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A proposed new presidential policy on open access theses and dissertations is open for systemwide review until February 28, 2018. All members of the UC community are invited to comment on the draft policy. Visit the UC Academic Affairs website to read the draft policy, a cover letter with instructions on where to send comments, and a set of Frequently Asked Questions.
The draft policy was written by a task force including graduate students as well as representatives of the Graduate Deans, the Coordinating Committee on Graduate Affairs, the UC Libraries, and others. If passed, the policy will expand the University of California’s commitment to disseminating UC research as widely as possible by building on the Academic Senate and Presidential open access policies already in place. Like its predecessors, this policy on open access theses and dissertations would enable California and the rest of the world to freely access the research of UC scholars and, likewise, would improve the ability of UC’s graduates to reach a global audience.
Many UC dissertations are already freely available to read online; the draft policy would align practices across the UC system by requiring all new UC dissertations and theses to be made open access. The policy does not affect copyright ownership, which remains with graduate student authors absent unusual circumstances. Students who do not want their work to be available immediately can specify an embargo period. (more…)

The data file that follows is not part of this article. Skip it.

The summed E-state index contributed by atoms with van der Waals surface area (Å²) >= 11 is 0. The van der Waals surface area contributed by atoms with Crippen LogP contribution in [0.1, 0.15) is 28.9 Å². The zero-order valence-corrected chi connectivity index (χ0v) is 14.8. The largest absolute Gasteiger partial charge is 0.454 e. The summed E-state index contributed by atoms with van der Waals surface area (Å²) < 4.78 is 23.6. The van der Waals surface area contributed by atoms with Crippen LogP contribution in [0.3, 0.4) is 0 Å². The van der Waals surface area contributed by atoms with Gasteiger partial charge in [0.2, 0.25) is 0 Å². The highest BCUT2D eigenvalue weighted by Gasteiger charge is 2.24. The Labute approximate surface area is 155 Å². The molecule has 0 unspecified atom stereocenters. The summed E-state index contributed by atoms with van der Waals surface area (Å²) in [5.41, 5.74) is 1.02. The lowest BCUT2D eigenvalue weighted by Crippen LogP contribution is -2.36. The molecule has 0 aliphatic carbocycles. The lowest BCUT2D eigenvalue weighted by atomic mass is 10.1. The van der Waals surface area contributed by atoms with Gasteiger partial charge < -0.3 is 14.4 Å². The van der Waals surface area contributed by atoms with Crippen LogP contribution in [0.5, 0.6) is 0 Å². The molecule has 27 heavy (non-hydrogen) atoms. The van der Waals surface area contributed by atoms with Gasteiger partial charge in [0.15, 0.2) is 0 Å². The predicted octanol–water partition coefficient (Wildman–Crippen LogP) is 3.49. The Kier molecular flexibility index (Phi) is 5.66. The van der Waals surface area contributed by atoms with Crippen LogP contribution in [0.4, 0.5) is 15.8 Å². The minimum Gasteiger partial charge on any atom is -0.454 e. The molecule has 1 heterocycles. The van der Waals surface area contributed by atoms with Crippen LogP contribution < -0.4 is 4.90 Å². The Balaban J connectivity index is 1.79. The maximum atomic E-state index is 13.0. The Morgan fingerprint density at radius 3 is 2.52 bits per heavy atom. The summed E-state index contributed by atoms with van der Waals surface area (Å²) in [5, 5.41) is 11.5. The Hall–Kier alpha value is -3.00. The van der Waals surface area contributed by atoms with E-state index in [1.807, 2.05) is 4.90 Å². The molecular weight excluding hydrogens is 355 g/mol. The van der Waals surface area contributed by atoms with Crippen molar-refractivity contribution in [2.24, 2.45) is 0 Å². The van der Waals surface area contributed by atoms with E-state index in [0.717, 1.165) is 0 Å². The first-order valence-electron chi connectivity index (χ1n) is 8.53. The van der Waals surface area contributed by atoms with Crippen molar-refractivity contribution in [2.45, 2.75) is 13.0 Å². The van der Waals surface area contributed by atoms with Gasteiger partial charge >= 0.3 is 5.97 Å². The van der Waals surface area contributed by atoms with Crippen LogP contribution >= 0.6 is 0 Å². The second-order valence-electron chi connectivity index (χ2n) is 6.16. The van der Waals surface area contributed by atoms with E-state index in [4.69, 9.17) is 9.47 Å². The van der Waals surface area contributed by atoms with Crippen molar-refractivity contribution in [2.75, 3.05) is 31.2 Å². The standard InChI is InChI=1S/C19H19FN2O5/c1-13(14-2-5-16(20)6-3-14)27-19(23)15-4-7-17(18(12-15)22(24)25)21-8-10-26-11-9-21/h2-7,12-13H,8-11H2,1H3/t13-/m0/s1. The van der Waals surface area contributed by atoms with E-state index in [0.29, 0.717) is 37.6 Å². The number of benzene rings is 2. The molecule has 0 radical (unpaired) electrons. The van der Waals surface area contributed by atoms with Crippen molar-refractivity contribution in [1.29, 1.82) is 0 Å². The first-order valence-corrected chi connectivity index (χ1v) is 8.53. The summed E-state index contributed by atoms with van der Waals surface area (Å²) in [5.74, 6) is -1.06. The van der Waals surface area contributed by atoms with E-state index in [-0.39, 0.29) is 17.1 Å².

Institutional open access policies often get a bad rap. Critics point to their lack of “teeth”; their poor compliance rates; their failure, thus far, to effect substantial change within the economically unsustainable and locked down scholarly publishing environment. Motivated by the desire to free all scholarship from publisher access restrictions and the equally ambitious goal of empowering all authors to retain rights to their scholarly publications, these policies struggle mightily under the weight of expectations.
But maybe we are expecting too much — or not enough.
Groundbreaking University of California policy extends free access to all scholarly articles written by UC employees
Today the University of California expands the reach of its research publications by issuing a Presidential Open Access Policy, allowing future scholarly articles authored by all UC employees to be freely shared with readers worldwide. Building on UC’s previously-adopted Academic Senate open access (OA) policies, this new policy enables the university system and associated national labs to provide unprecedented access to scholarly research authored by clinical faculty, lecturers, staff researchers, postdoctoral scholars, graduate students and librarians – just to name a few. Comprising ten campuses, five medical centers, and nearly 200,000 employees, the UC system is responsible for over 2% of the world’s total research publications. UC’s collective OA policies now cover more authors than any other institutional OA policy to date.
Newly revised UC Copyright and Fair Use Policy and UC Copyright website better support students and staff